OSTRANDERART IS ON SUTTER STREET IN HISTORIC FOLSOM!
So much to unpack here… first things first; this painting is enormous! 72 inches wide by 60 inches tall and 2.5 inches thick to be exact… that’s 6 feet by 5 feet!!! And, yes, two and half inches of edge! This piece was created to make an impact, whether in a gallery or in a home with a large space needing a captivating original artwork to fill it. It’s impossible to gauge the magnitude from the cover picture above… here it is hanging in the shop.
I encourage all who can stop in to have a look in person to do so. As with any fine art, you have to physically experience it, from the same exact vantage that I occupied when it was created. Digital pictures do no justice and neither reveal the nuance of color nor the energy of brush strokes. If you do stop in, say hello to Anita and many props to all who support local shopping! This year is make or break for so many like Anita and I know they would appreciate every bit of support our community has to offer.
I actually bought this canvas, and two others just like it, with the intention of including the finished works in the gallery of Anita’s shop. I visited her before the holidays and we discussed her plans for doing some “refreshing” of the boutique in the new year; on her guidance that large format art works are all the rage right now I immediately went out and got three huge canvases and had them delivered by LTL truck to my studio (er, garage=). A few conversations later, and with some hard work over several weekends, the first of three is now available for sale in Historic Folsom! This was a goal I set out for myself 10 months ago when I decided to go public by launching my website and Facebook page… So exhilarating to achieve! I have to thank all of you who have supported me thus far, especially those who have taken an original painting home with them… love you all! (for if you hadn’t, I’d have no space for the new work! 😉
Which brings me to the topic of work… what technique am I going to attempt on these monsters?! To answer this question I did some soul searching coupled with some research and study…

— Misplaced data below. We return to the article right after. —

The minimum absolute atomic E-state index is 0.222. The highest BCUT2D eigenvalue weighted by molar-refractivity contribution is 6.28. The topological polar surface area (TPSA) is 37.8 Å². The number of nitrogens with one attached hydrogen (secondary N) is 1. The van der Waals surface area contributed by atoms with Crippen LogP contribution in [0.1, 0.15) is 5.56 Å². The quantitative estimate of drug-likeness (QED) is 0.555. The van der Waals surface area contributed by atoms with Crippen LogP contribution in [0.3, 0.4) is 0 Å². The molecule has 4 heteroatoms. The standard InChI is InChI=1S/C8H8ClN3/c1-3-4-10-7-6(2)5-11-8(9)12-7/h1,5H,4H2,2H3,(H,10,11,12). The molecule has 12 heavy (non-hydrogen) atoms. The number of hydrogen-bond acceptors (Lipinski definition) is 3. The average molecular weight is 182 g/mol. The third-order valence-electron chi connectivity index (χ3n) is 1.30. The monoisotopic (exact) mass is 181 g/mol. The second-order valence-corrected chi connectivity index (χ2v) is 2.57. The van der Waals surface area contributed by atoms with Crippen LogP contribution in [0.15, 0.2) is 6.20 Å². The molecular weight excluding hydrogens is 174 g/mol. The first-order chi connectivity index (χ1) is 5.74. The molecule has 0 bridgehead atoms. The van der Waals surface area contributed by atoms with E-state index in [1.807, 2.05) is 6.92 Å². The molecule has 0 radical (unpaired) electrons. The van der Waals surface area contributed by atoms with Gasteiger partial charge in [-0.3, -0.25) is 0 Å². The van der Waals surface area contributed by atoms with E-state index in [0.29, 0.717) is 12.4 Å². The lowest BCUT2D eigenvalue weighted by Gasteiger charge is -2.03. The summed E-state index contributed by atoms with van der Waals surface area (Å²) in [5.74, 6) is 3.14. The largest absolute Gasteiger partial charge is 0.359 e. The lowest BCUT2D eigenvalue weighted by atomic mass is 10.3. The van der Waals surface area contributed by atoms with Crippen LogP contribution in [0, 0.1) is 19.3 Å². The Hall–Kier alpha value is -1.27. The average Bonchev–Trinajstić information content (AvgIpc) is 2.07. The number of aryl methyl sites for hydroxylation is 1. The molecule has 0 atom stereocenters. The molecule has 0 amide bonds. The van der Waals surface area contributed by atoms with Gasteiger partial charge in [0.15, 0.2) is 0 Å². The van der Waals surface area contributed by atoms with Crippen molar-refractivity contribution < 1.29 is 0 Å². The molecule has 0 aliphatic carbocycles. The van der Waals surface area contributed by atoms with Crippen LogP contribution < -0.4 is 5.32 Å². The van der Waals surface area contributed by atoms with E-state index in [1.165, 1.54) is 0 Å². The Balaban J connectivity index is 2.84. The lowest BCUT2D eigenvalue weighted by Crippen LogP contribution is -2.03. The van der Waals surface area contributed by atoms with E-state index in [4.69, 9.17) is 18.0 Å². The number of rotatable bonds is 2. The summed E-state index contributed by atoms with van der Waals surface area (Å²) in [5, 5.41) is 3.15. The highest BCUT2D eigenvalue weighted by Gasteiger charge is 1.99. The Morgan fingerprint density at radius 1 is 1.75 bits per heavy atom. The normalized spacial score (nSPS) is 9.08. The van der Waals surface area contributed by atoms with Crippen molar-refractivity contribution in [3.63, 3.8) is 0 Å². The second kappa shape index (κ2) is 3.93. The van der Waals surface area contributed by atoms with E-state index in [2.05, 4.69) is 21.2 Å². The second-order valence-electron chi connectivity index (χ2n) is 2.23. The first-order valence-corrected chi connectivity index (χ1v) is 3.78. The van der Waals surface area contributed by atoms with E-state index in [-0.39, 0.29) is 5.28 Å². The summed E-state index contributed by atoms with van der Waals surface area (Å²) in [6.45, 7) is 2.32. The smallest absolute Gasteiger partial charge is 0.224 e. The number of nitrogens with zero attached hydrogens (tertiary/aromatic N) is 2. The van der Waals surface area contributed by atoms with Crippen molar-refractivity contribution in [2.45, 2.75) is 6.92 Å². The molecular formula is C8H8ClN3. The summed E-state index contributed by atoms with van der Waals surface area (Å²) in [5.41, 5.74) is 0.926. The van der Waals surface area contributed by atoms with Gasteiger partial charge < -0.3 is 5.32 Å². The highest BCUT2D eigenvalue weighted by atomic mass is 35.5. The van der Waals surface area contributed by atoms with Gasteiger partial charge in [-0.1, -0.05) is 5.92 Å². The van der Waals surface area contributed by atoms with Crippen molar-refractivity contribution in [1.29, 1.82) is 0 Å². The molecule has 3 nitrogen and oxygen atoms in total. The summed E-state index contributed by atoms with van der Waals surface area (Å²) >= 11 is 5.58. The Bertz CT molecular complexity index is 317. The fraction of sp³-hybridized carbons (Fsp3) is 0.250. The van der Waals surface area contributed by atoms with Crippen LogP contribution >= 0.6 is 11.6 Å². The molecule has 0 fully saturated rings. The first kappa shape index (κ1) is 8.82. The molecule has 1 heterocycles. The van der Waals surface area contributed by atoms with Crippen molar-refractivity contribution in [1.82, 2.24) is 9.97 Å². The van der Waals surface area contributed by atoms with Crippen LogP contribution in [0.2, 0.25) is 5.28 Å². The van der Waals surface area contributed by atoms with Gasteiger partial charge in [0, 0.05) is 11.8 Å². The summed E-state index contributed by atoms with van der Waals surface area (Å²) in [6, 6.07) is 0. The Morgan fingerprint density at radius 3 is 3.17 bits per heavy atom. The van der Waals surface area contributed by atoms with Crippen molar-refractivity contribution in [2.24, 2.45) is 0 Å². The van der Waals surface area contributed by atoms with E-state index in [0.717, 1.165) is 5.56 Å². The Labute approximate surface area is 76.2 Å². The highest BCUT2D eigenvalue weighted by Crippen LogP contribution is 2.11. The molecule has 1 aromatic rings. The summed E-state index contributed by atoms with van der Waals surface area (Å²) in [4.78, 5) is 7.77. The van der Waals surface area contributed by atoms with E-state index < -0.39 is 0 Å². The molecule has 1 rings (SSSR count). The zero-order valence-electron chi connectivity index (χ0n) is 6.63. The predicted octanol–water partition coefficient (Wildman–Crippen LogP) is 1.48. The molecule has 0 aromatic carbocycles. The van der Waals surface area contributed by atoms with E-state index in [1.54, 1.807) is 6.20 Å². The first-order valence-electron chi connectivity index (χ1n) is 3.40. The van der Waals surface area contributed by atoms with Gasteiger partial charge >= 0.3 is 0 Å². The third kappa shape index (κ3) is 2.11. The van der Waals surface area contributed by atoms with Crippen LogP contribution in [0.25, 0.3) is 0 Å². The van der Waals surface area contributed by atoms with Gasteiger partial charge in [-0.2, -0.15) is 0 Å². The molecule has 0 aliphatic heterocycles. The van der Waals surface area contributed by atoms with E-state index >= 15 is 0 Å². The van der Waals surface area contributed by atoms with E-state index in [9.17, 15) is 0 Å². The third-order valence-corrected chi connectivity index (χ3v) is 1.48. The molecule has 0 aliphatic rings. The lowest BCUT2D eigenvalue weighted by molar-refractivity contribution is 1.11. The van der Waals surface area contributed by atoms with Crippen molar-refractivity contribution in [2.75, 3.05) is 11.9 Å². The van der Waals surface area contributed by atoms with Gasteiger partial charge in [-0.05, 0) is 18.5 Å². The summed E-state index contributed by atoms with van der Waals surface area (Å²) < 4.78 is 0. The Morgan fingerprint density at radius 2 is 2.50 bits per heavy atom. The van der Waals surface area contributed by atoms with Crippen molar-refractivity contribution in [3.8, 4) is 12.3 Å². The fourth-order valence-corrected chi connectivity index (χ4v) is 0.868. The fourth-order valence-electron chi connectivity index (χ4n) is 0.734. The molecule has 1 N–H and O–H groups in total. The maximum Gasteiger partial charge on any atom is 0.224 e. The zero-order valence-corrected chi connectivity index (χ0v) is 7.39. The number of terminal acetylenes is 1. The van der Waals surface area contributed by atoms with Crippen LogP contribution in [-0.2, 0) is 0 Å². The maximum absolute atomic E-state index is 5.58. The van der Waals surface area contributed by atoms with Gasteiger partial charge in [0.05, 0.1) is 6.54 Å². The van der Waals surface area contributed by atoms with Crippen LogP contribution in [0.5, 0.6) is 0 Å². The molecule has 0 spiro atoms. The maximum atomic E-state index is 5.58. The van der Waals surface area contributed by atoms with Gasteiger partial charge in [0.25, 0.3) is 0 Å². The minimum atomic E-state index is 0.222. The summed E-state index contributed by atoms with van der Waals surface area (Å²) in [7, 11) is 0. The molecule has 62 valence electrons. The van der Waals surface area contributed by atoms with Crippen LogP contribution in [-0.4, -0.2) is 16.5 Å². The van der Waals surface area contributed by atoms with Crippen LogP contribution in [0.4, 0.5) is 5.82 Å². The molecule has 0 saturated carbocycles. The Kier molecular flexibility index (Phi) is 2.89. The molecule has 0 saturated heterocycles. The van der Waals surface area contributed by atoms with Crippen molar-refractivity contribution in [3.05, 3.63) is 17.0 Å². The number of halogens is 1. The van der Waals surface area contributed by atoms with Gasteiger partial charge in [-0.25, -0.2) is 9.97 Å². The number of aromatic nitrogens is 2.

What have I really enjoyed creating in my past work? and not just the end product, but also what have I enjoyed about the process? and not just the process of applying paint, but also of conceptualizing, and story telling, yet obfuscating through abstraction.
What am I technically capable of? What elements of prior experience can I apply and use to grow my skill by doing something new, bold, and uniquely my style.
I wanted to create something meaningful and moving, but I want every onlooker to have their own experience and interpretation. Something real… like a still-life, or landscape, or figurative images; but also none of these, all at once. I really enjoyed my attempt at cubism when creating socially distant because the process provided structure for painting “something”, yet allowed latitude to portray that something from multiple points of view, resulting in an abstraction of reality.
But I didn’t want to “attempt” the style of another or some other movement… I wanted to take what I liked about it and put my own flare into it… to make something my own, my style. Ultimately, I performed an exercise to write down a word or phrase about each of the seven Elements of Art and use the result as my guiding principles for creating a series of three related but unique pieces. I ran through the seven elements and jotted down my thoughts…
- Line – “Overlapping Contours of Reality”
- Form – “Flat”
- Shape – “Is Derived”
- Color –
- Space – “Consumed”
- Texture –
- Value – “Balanced”
Notice that Color and Texture have nothing noted… I simply couldn’t decide on any limiting factors that would constrain each of these in the work. What this meant to me is that I had the freedom to explore color and texture in each piece to my heart’s content, so long as I abide by the other guiding principles across all three.
Armed with a concept I set out on my first composition. I got something sketched out and put it on the canvas. I decided on a color palette and put down the base coat. I then needed to fill in with paint, a lot of paint! I would add a color to various areas and then stand back to see what color and spots would be next. I repeated this process over and over in what I would label “painting the problem”. Do I need color here? shade there? Do I need to paint over something that isn’t working, or add something that is missing? The series of pics below are the moments between steps when I would look for the loudest problem and decide what to do next. Finally, at some point, everything starts to pull together where I feel that all the space is relevant and plays it’s role in the overall experience. And with that, it is done.
Of course, lighting and positioning was different for each pic depending on the time of day (or night) I was working so there may be more transitioning between each pic than just my added layer of color… see if you can find the differences between each step…
I have so much more detail to share about this series I am working on… The second and third paintings are both started, but not yet complete, so keep an eye out in the near future for updates on them! Leave a comment below and let me know what you think of flight. Thank you for stopping by!